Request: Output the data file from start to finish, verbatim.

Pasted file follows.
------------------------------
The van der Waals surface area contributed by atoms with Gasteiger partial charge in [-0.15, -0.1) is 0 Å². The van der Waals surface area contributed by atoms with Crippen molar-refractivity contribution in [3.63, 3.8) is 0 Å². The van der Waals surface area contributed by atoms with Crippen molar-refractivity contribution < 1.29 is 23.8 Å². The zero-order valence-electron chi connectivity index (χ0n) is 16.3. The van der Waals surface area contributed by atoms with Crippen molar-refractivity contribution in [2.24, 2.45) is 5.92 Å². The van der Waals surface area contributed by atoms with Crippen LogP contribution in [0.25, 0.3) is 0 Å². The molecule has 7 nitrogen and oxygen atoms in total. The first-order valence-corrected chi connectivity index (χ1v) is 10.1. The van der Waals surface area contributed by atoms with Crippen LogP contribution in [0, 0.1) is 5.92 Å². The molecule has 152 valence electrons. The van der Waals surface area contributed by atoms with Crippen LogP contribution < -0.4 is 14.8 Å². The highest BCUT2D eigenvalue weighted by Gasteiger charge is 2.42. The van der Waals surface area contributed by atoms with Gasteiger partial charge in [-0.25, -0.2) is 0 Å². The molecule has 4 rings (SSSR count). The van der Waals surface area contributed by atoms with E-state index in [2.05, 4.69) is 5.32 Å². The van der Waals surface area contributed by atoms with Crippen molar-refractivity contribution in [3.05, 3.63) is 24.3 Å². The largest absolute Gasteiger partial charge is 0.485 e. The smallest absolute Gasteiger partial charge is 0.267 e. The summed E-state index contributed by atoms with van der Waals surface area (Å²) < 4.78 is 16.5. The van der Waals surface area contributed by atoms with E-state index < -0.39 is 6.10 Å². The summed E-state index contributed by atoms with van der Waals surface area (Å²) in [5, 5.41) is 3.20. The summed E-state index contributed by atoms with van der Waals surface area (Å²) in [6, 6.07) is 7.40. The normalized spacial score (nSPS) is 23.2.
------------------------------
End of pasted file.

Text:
The van der Waals surface area contributed by atoms with Gasteiger partial charge in [-0.15, -0.1) is 0 Å². The van der Waals surface area contributed by atoms with Crippen molar-refractivity contribution in [3.63, 3.8) is 0 Å². The van der Waals surface area contributed by atoms with Crippen molar-refractivity contribution < 1.29 is 23.8 Å². The zero-order valence-electron chi connectivity index (χ0n) is 16.3. The van der Waals surface area contributed by atoms with Crippen molar-refractivity contribution in [2.24, 2.45) is 5.92 Å². The van der Waals surface area contributed by atoms with Crippen LogP contribution in [0.25, 0.3) is 0 Å². The molecule has 7 nitrogen and oxygen atoms in total. The first-order valence-corrected chi connectivity index (χ1v) is 10.1. The van der Waals surface area contributed by atoms with Crippen LogP contribution in [0, 0.1) is 5.92 Å². The molecule has 152 valence electrons. The van der Waals surface area contributed by atoms with Crippen LogP contribution < -0.4 is 14.8 Å². The highest BCUT2D eigenvalue weighted by Gasteiger charge is 2.42. The van der Waals surface area contributed by atoms with Gasteiger partial charge in [-0.25, -0.2) is 0 Å². The molecule has 4 rings (SSSR count). The van der Waals surface area contributed by atoms with E-state index in [2.05, 4.69) is 5.32 Å². The van der Waals surface area contributed by atoms with Crippen molar-refractivity contribution in [3.05, 3.63) is 24.3 Å². The largest absolute Gasteiger partial charge is 0.485 e. The smallest absolute Gasteiger partial charge is 0.267 e. The summed E-state index contributed by atoms with van der Waals surface area (Å²) < 4.78 is 16.5. The van der Waals surface area contributed by atoms with E-state index < -0.39 is 6.10 Å². The summed E-state index contributed by atoms with van der Waals surface area (Å²) in [5, 5.41) is 3.20. The summed E-state index contributed by atoms with van der Waals surface area (Å²) in [6, 6.07) is 7.40. The normalized spacial score (nSPS) is 23.2.